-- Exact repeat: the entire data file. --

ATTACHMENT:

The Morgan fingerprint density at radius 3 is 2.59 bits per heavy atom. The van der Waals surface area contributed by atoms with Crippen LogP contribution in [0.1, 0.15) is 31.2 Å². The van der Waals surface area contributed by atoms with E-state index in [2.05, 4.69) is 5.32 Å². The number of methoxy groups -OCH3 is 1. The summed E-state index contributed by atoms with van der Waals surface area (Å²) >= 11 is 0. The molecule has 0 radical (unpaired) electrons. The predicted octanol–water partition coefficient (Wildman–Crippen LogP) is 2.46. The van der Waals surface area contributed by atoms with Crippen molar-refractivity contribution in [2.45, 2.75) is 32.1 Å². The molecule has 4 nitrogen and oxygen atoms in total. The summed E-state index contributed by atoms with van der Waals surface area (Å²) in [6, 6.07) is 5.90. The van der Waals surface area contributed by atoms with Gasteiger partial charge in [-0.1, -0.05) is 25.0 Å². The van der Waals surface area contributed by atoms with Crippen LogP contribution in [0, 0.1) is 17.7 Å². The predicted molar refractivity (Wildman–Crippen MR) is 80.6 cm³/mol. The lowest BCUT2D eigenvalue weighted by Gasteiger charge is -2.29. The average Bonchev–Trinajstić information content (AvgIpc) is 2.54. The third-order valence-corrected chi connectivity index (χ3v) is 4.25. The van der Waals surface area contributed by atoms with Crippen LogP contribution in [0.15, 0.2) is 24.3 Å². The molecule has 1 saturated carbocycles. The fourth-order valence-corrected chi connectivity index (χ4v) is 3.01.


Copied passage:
The Morgan fingerprint density at radius 3 is 2.59 bits per heavy atom. The van der Waals surface area contributed by atoms with Crippen LogP contribution in [0.1, 0.15) is 31.2 Å². The van der Waals surface area contributed by atoms with E-state index in [2.05, 4.69) is 5.32 Å². The number of methoxy groups -OCH3 is 1. The summed E-state index contributed by atoms with van der Waals surface area (Å²) >= 11 is 0. The molecule has 0 radical (unpaired) electrons. The predicted octanol–water partition coefficient (Wildman–Crippen LogP) is 2.46. The van der Waals surface area contributed by atoms with Crippen molar-refractivity contribution in [2.45, 2.75) is 32.1 Å². The molecule has 4 nitrogen and oxygen atoms in total. The summed E-state index contributed by atoms with van der Waals surface area (Å²) in [6, 6.07) is 5.90. The van der Waals surface area contributed by atoms with Gasteiger partial charge in [-0.1, -0.05) is 25.0 Å². The van der Waals surface area contributed by atoms with Crippen LogP contribution in [0, 0.1) is 17.7 Å². The predicted molar refractivity (Wildman–Crippen MR) is 80.6 cm³/mol. The lowest BCUT2D eigenvalue weighted by Gasteiger charge is -2.29. The average Bonchev–Trinajstić information content (AvgIpc) is 2.54. The third-order valence-corrected chi connectivity index (χ3v) is 4.25. The van der Waals surface area contributed by atoms with Crippen LogP contribution in [0.15, 0.2) is 24.3 Å². The molecule has 1 saturated carbocycles. The fourth-order valence-corrected chi connectivity index (χ4v) is 3.01.